"That was surprising to us," she said. "All of these kids had been abused and neglected or in juvenile justice. ... And then they're abused and neglected while the state is their parent."
Some children reported the abuse occurred in a foster home, in an adoptive home or when they were under state guardianship. Some were in the juvenile justice system or in a home licensed by the department or at a Youth Residential Treatment Center.
Among the 50 abused children and youth in the report, 27 were state wards and youth in residential placements and 23 were in adoptive or guardian homes. They ranged in age from 4 to 18 when abuse was disclosed.
In each case, the abuse was reported to the Child Abuse and Neglect Hotline. The investigation also discovered cases beyond the 50 that were either screened out incorrectly, not investigated properly and so not substantiated. Others they just couldn't gather the needed evidence.
Rogers said estimates show about 38 percent of child victims disclose sexual abuse, some years later, but others not at all. Research shows only 4 to 8 percent of disclosures are false.
Child sexual abuse generally includes everything from rape to molestation, sexual touching and coercing or persuading a child to engage in any type of sexual act. It includes exposure to pornography, voyeurism and sexual talk by phone or internet.
Sen. Merv Riepe, chairman of the Legislature's Health and Human Services Committee, gave approval for Rogers to release the report to the public. Riepe said it was "extremely important" that it be made public, because the only way to solve a problem is to talk about it.
"It will be a top priority for all of us," he said.
The state must have zero-tolerance on the issue of sexual assault, he said.
At the same time, he acknowledged that 99 percent of children in the state's custody get good and safe care. But even one case is not acceptable.
The department has been receptive to the recommendations made by the inspector general, he said. What needs to be done is being done.
During those three years covered by the investigation, there were 1,284 substantiated victims of child sexual abuse statewide, according to DHHS. The agency does not track how many of those children were involved in the child welfare system, Rogers said, but research shows youth in the system are at higher risk than the population at large.
Among the 50 abused children and youth in the report, 36 were abused by adults, 11 by other youth and three by both, Rogers said. Half of them were sexually abused by caregivers — foster and adoptive parents, guardians or facility staff. All were known to the children and had established relationships with them.
The cases involved sexual assault by fathers, foster brothers, foster fathers, a foster mother, adoptive fathers, other state wards, uncles, unrelated older men and women, older brothers, grandfathers, group home workers and a therapist.
Some of the youths were developmentally disabled or had mental illness.
"I feel like the biggest thing is the attitude about sexual abuse," Rogers said.
Caregivers and professionals at times dismissed or never reported disclosures, Rogers said, because they assumed troubled children were lying or “acting out.” Inaction after concerns were reported left some children exposed to continuing abuse.
"They (caregivers and professionals) just have this harmful attitude about sexual abuse," Rogers said.
In some cases, disclosures were assumed to be a recollection of sexual abuse that occurred in the past, but then never fully investigated, she said. For some youth in the juvenile justice system, disclosures were treated as another example of the child breaking rules, defying authority, seeking attention or causing trouble.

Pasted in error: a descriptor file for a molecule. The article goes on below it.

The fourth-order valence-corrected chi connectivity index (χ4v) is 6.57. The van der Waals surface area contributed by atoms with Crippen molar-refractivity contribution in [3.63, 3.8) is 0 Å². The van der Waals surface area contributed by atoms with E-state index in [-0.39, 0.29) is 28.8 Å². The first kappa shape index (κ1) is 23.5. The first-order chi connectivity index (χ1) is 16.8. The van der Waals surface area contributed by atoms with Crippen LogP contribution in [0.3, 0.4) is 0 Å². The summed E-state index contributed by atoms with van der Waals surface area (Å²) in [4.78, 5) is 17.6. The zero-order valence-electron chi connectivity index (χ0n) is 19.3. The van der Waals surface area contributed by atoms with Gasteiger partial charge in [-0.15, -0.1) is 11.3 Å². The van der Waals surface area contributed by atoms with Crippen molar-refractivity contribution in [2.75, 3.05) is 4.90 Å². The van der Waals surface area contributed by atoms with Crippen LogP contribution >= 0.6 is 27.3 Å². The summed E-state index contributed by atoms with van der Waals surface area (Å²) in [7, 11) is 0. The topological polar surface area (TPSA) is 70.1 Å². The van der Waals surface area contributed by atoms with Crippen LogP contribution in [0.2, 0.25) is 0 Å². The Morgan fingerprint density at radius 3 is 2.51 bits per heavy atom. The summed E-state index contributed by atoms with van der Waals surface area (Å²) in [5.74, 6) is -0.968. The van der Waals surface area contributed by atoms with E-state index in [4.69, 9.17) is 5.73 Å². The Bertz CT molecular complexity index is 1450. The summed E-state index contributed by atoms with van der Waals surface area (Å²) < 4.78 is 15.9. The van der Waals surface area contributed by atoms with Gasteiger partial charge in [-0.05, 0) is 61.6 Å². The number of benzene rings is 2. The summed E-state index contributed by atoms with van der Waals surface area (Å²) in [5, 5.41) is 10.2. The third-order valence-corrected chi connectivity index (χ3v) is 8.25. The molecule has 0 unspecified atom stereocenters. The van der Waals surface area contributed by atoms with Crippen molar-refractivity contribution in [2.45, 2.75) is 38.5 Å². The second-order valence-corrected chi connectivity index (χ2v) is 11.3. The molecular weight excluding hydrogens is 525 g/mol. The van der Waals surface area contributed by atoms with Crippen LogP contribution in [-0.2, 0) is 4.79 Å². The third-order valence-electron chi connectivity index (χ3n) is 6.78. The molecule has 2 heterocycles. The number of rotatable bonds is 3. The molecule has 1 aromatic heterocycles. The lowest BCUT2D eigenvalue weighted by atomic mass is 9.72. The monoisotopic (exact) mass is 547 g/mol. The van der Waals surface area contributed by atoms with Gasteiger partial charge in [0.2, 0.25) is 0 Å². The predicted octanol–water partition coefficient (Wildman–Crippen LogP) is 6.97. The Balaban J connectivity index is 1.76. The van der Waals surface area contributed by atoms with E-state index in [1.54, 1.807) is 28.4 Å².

Some children and youth were blamed by caregivers and system professionals for causing the sexual abuse they suffered, or their reports were minimized, the report said.
Rogers said a number of adults and system professionals did not report allegations to proper authorities even though the law requires it. Also, some calls to the Child Abuse and Neglect Hotline were screened out, preventing investigations and leaving children vulnerable to ongoing abuse.
The investigation discovered instances in which hotline workers incorrectly determined youth sexually abusing other youth did not meet the definition of child sexual abuse, the report said.
The attitudes contributed to errors and issues that left the system unable to effectively prevent and respond to abuse of youth in its care, she said.
When the state becomes the parent to a child, how does a caseworker talk to that young person about sexual abuse, secrets and what's private, and finding trusted adults?
"People need to know that this happens and we should be able to talk to kids about it in a developmentally appropriate way," Rogers said. "It's very tricky."
The office of inspector general called for the department to foster a culture of zero-tolerance toward child sexual abuse.
The impact of such abuse can be lifelong, Rogers' report said, with a heightened risk for physical and mental health diagnoses, academic problems, risky behaviors, and a possible negative impacts on lifetime earnings.
The inspector general's office made 18 recommendations to the DHHS. The department accepted 14 of those, it said.
“Preventing and responding to sexual abuse of children is not, and cannot be, the responsibility of DHHS alone. It is a community problem, which will need solutions and action from many in our communities,” Rogers said.
She hopes the report and recommendations to DHHS, in addition to the action of Nebraskans, will help make needed improvements so that children are better protected, she said.
“DHHS appreciates the thoughtful work of the Office of Inspector General. We have carefully reviewed the inspector general’s report and looked specifically into the recommendations,” Wallen said.
Of the 18 recommendations in the report, the department is committed to incorporating 14 into its best practices, three with modifications, Wallen said. Of the remaining four rejected recommendations, one requires compliance with standards not appropriate for child-caring agencies, he said, and the other three endorse policies, plans or assessments previously implemented by DHHS, and in operation.
"We put our trust in our foster and adoptive parents to provide a loving and positive home,” Wallen said. “We are fortunate to have very committed and caring people who are helping children be their best.”